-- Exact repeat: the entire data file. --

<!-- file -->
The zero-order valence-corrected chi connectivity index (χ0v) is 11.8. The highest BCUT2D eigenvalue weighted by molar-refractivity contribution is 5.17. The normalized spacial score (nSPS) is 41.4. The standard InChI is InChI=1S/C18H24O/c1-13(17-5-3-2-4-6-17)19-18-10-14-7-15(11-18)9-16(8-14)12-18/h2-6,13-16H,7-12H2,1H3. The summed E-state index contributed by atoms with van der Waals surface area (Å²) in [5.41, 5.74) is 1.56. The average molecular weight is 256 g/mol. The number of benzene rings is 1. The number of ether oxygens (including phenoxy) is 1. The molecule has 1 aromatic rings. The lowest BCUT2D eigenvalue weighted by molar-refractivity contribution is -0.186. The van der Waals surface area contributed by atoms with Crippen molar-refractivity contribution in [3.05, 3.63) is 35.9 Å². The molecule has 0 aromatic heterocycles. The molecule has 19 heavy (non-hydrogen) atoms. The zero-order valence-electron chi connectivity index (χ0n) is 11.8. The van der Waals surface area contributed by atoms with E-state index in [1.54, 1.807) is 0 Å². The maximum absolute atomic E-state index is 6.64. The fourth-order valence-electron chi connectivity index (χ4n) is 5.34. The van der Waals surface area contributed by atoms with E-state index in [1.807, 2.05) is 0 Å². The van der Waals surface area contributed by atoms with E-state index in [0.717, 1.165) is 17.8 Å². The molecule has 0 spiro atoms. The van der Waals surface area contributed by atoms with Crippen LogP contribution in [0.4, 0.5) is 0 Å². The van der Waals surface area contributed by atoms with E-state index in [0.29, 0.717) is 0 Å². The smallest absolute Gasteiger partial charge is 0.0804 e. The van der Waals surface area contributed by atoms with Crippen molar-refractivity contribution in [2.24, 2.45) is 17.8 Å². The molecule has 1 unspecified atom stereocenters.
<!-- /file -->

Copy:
The zero-order valence-corrected chi connectivity index (χ0v) is 11.8. The highest BCUT2D eigenvalue weighted by molar-refractivity contribution is 5.17. The normalized spacial score (nSPS) is 41.4. The standard InChI is InChI=1S/C18H24O/c1-13(17-5-3-2-4-6-17)19-18-10-14-7-15(11-18)9-16(8-14)12-18/h2-6,13-16H,7-12H2,1H3. The summed E-state index contributed by atoms with van der Waals surface area (Å²) in [5.41, 5.74) is 1.56. The average molecular weight is 256 g/mol. The number of benzene rings is 1. The number of ether oxygens (including phenoxy) is 1. The molecule has 1 aromatic rings. The lowest BCUT2D eigenvalue weighted by molar-refractivity contribution is -0.186. The van der Waals surface area contributed by atoms with Crippen molar-refractivity contribution in [3.05, 3.63) is 35.9 Å². The molecule has 0 aromatic heterocycles. The molecule has 19 heavy (non-hydrogen) atoms. The zero-order valence-electron chi connectivity index (χ0n) is 11.8. The van der Waals surface area contributed by atoms with E-state index in [1.54, 1.807) is 0 Å². The maximum absolute atomic E-state index is 6.64. The fourth-order valence-electron chi connectivity index (χ4n) is 5.34. The van der Waals surface area contributed by atoms with E-state index in [1.807, 2.05) is 0 Å². The van der Waals surface area contributed by atoms with E-state index in [0.717, 1.165) is 17.8 Å². The molecule has 0 spiro atoms. The van der Waals surface area contributed by atoms with Crippen LogP contribution in [0.4, 0.5) is 0 Å². The van der Waals surface area contributed by atoms with E-state index in [0.29, 0.717) is 0 Å². The smallest absolute Gasteiger partial charge is 0.0804 e. The van der Waals surface area contributed by atoms with Crippen molar-refractivity contribution in [2.24, 2.45) is 17.8 Å². The molecule has 1 unspecified atom stereocenters.